Oh, I also play Pearl’s Perils on Facebook. It’s a hidden object kind of game. I’m about to burn out on it too. It has limited lives which is good, but you have to earn “badges” and “decorate” your island to advance and I’m no longer accumulating the virtual coins to keep the next level open when I get there and I have to spend days playing levels I’ve already finished in order to accumulate coins. I know it’s on purpose by the designers to get players to pay real money for virtual money. That makes zero sense to me, so I don’t. Although they occasionally run a sale and I may pay $1.99 for a bunch of fake money and extra lives.
What’s your favorite game app? Is it a time suck? How do you avoid the whole time suck wormhole?
I’m sure I’ve blogged about them before, Lorelai and Rory Gilmore. Lane Kim. Luke. Miss Patty. Babette. Dean. Jess. Zack. Logan. Richard and Emily. Gypsy. Kirk.
I could keep going. Lulu. Michel. Sookie and Jackson. Taylor. Christopher. April. Paris.
Okay, I’m done.
Mrs. Kim. Andrew. Marty.
Guess I wasn’t done.
I’ve been rewatching the series from the beginning to prepare for the new Netflix mini-series in November. Every time I watch this I’m in awe of the writing, the characters, the dialogue, the stories.
I love how the characters are almost archetypes, but then … they’re not.
Mrs. Kim, stereotypical Korean Tiger mother, is a staunch Seventh-Day Adventist.
Gil, the long blond-haired rocker is a rock and roll dude who’s crazy about his wife and kids and runs a sandwich shop to pay the bills.
Logan, the trust fund kid who … well, he’s a trust fund kid but he grows up during the last three seasons and we get to watch.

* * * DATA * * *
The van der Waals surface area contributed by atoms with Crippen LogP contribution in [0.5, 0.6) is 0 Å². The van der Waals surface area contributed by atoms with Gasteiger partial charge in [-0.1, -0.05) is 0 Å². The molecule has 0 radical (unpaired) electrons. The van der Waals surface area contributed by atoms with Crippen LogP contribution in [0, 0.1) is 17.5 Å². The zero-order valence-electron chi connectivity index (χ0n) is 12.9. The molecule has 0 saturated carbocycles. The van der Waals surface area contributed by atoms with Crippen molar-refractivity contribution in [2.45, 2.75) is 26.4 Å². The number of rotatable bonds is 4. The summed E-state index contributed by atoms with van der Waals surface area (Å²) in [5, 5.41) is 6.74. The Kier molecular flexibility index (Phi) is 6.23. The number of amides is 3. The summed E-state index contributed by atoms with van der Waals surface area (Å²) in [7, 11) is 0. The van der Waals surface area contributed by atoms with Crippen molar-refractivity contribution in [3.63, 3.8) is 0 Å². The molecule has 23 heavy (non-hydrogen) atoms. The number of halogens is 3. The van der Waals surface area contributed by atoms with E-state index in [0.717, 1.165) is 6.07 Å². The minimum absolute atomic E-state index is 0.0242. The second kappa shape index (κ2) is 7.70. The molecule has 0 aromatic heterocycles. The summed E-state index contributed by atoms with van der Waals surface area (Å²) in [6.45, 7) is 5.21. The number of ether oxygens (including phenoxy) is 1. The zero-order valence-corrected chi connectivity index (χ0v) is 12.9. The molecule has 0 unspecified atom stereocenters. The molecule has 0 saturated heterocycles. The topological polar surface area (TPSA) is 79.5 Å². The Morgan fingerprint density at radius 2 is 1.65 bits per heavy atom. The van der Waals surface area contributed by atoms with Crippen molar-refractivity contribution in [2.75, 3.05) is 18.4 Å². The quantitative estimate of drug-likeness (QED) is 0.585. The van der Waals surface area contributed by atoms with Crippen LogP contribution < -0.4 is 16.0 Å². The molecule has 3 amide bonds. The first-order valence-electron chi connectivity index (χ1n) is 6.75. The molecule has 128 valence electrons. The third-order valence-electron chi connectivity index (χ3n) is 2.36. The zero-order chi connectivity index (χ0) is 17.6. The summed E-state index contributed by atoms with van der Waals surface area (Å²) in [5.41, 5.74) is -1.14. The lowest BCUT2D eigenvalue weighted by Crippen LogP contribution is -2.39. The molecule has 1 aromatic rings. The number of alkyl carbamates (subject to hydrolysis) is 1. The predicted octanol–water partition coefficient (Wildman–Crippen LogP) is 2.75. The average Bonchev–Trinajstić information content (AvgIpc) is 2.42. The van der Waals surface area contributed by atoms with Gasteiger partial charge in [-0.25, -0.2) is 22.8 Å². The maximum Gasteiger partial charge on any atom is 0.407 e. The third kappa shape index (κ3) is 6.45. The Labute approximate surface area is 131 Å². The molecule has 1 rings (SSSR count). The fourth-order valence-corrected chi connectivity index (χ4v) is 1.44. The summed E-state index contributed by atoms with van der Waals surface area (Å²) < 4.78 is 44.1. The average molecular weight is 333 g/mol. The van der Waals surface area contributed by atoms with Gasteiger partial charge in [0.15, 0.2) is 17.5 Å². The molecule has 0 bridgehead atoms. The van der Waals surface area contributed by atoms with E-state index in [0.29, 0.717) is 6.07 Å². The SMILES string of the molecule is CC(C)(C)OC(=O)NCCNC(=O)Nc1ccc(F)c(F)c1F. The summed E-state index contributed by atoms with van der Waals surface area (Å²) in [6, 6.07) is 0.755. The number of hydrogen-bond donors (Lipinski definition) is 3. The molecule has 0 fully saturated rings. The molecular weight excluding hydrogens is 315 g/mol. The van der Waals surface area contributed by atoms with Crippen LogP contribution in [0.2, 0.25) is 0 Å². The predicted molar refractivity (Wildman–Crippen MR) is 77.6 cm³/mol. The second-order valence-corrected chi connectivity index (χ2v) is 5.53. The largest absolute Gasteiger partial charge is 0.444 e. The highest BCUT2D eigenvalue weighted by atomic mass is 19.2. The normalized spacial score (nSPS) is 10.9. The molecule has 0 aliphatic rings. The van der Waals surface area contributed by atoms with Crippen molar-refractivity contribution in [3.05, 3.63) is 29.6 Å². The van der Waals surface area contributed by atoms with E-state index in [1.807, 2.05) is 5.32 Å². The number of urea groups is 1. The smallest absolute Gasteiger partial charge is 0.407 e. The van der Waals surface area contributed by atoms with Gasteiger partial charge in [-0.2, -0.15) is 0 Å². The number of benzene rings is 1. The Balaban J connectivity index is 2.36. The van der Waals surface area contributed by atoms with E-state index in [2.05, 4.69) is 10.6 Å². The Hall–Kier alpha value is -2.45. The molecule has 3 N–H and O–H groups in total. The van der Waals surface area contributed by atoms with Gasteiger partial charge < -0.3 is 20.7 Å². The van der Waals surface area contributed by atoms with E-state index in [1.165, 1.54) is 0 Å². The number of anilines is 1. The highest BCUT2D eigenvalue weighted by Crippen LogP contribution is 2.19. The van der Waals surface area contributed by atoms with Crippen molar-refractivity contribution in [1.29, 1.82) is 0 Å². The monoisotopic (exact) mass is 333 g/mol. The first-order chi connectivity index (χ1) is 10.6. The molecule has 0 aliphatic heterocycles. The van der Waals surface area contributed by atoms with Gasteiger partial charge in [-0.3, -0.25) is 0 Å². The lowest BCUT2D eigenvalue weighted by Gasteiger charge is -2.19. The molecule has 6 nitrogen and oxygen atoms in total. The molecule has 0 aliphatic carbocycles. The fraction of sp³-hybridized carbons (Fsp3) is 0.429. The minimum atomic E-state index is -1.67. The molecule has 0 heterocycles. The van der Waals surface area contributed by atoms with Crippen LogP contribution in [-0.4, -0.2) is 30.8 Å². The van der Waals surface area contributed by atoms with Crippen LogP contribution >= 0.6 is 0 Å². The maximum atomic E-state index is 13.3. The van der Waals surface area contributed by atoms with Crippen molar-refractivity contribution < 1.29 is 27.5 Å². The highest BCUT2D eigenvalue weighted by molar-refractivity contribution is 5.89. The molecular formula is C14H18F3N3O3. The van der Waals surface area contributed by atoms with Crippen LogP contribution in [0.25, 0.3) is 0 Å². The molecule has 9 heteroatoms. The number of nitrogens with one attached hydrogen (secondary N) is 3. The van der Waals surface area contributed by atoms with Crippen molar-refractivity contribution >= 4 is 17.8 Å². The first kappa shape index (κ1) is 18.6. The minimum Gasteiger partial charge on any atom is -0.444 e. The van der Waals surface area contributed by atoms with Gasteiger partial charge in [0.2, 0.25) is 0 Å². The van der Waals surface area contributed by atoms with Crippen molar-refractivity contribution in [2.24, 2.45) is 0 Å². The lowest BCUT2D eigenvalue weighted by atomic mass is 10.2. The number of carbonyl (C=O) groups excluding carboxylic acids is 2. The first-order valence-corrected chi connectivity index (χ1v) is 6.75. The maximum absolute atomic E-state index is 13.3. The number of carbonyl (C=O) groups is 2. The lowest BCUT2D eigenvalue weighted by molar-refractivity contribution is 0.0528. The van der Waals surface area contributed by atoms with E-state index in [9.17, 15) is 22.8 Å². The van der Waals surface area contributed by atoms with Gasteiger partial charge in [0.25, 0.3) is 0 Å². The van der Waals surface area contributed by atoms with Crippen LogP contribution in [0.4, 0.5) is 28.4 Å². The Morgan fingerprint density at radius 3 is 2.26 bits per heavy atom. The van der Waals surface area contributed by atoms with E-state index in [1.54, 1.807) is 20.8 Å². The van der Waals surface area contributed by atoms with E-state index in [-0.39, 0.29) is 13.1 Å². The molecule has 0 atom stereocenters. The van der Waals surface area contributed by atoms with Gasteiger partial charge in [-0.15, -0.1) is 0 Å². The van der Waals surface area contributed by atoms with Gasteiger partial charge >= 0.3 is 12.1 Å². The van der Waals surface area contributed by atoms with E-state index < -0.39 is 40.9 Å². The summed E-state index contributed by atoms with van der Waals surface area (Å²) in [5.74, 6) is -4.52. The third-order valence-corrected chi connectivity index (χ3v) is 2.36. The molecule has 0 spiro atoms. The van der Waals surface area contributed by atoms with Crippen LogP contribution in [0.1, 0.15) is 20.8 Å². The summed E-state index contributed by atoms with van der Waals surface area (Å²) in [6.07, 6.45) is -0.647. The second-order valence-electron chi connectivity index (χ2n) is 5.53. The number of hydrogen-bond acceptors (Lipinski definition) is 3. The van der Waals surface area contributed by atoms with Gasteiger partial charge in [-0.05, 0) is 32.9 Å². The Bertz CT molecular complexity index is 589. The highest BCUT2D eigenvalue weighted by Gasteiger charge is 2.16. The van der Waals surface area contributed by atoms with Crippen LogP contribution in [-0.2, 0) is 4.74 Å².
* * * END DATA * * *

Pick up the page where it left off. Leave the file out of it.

No other show makes me pause it at least once per episode to google an obscure reference that either went by too fast for me to get or I just didn’t get.
Last weekend I learned about the “Mountain Girl trial,” and all about Carolyn Adams Garcia, Ken Kesey, and Jerry Garcia. Illuminating.
Stud Muffin just shakes his head as he walks through. I used to try to ignore him while I watched, but now I pause it until he’s done. He usually gets the hint and stops talking so I can return to the show. Because that witty banter requires every once of concentration I can give it.
Anyone who’s watched Mamma Mia! or Ricki and The Flash knows Meryl Streep can carry a tune. She has a good to great voice. So I can imagine the stretch it was to play Florence Foster Jenkins in her new movie by the same name.
Mrs. Jenkins can sing all right. She just sings … badly. Flat. Off key. And with some rhythmic pacing problems, too. But because she’s rich, she can hire the best accompanists, vocal coaches, and staff. And she does.
The movie is a dramatization of the life of the real Florence Foster Jenkins, a socialite in the 1930s and ’40s. Mrs. Jenkins loved to sing and she organized one of the New York city musicale societies that were popular then. They would present living tableaus to music.
In real life, Mrs. Jenkins was told she couldn’t sing and received lots of criticism. In the movie, her husband (played by Hugh Grant, who, may I say has been absent from movies for too long, and, while showing his age [finally!], is still looking very fine), works hard to keep all honest opinions far from her ears.
The story is about Mrs. Jenkins deciding to bless New York and returning World War II veterans with a Carnegie Hall concert. Her other concerts were invitation-only affairs, rather easy to keep kind and receptive. Carnegie Hall … not so much.
There is a lovely message about being there for one’s friends, about love persevering, and about following one’s dreams, no matter the cost.
Towards the end of the movie, we hear Florence sing as she hears herself. She acknowledges her critics with a quote, said by the real woman: “They may say I can’t sing, but no one can say I didn’t sing.”
Isn’t that the kind of people we want to be? Or is it just me?
The kind of person who wants to dance/golf/sing/cook/write/paint/play tennis/design clothing/do anything and who doesn’t let fear of what others will think or say stop them.
That’s a message I can get behind.
The movie is good, if gentle in pacing. The performances are solid, particularly Streep and Grant and a great supporting performance by Simon Helberg as Jenkins’s accompanist. Helberg is better know as Howard on The Big-Bang Theory.